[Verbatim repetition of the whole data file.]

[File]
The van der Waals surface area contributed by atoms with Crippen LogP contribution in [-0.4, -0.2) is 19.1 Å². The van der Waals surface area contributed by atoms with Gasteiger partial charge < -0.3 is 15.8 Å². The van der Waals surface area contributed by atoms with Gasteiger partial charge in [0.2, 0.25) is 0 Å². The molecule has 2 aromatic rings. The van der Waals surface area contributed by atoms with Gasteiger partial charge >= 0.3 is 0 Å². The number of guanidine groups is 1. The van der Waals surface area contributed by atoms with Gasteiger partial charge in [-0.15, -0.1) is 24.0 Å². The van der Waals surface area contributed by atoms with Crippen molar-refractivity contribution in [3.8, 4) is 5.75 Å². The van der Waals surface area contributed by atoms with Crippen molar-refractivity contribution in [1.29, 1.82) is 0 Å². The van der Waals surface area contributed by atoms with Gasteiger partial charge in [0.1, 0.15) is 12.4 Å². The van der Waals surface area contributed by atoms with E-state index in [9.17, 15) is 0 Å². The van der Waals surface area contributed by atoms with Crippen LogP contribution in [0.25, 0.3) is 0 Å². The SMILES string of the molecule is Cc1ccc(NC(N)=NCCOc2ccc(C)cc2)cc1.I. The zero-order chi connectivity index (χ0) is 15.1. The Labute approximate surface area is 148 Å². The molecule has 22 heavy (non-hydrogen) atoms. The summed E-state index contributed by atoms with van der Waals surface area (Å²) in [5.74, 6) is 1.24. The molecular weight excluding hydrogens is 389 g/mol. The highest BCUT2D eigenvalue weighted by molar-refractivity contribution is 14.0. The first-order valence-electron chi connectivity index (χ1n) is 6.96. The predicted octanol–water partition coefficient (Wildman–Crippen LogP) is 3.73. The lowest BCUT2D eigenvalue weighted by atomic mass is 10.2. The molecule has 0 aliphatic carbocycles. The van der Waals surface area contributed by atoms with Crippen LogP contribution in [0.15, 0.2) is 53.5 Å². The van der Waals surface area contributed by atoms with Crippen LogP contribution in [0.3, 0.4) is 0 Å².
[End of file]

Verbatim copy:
The van der Waals surface area contributed by atoms with Crippen LogP contribution in [-0.4, -0.2) is 19.1 Å². The van der Waals surface area contributed by atoms with Gasteiger partial charge < -0.3 is 15.8 Å². The van der Waals surface area contributed by atoms with Gasteiger partial charge in [0.2, 0.25) is 0 Å². The molecule has 2 aromatic rings. The van der Waals surface area contributed by atoms with Gasteiger partial charge >= 0.3 is 0 Å². The number of guanidine groups is 1. The van der Waals surface area contributed by atoms with Gasteiger partial charge in [-0.15, -0.1) is 24.0 Å². The van der Waals surface area contributed by atoms with Crippen molar-refractivity contribution in [3.8, 4) is 5.75 Å². The van der Waals surface area contributed by atoms with Crippen molar-refractivity contribution in [1.29, 1.82) is 0 Å². The van der Waals surface area contributed by atoms with Gasteiger partial charge in [0.1, 0.15) is 12.4 Å². The van der Waals surface area contributed by atoms with E-state index in [9.17, 15) is 0 Å². The van der Waals surface area contributed by atoms with Crippen LogP contribution in [0.25, 0.3) is 0 Å². The SMILES string of the molecule is Cc1ccc(NC(N)=NCCOc2ccc(C)cc2)cc1.I. The zero-order chi connectivity index (χ0) is 15.1. The Labute approximate surface area is 148 Å². The molecule has 22 heavy (non-hydrogen) atoms. The summed E-state index contributed by atoms with van der Waals surface area (Å²) in [5.74, 6) is 1.24. The molecular weight excluding hydrogens is 389 g/mol. The highest BCUT2D eigenvalue weighted by molar-refractivity contribution is 14.0. The first-order valence-electron chi connectivity index (χ1n) is 6.96. The predicted octanol–water partition coefficient (Wildman–Crippen LogP) is 3.73. The lowest BCUT2D eigenvalue weighted by atomic mass is 10.2. The molecule has 0 aliphatic carbocycles. The van der Waals surface area contributed by atoms with Crippen LogP contribution in [0.15, 0.2) is 53.5 Å². The van der Waals surface area contributed by atoms with Crippen LogP contribution in [0.3, 0.4) is 0 Å².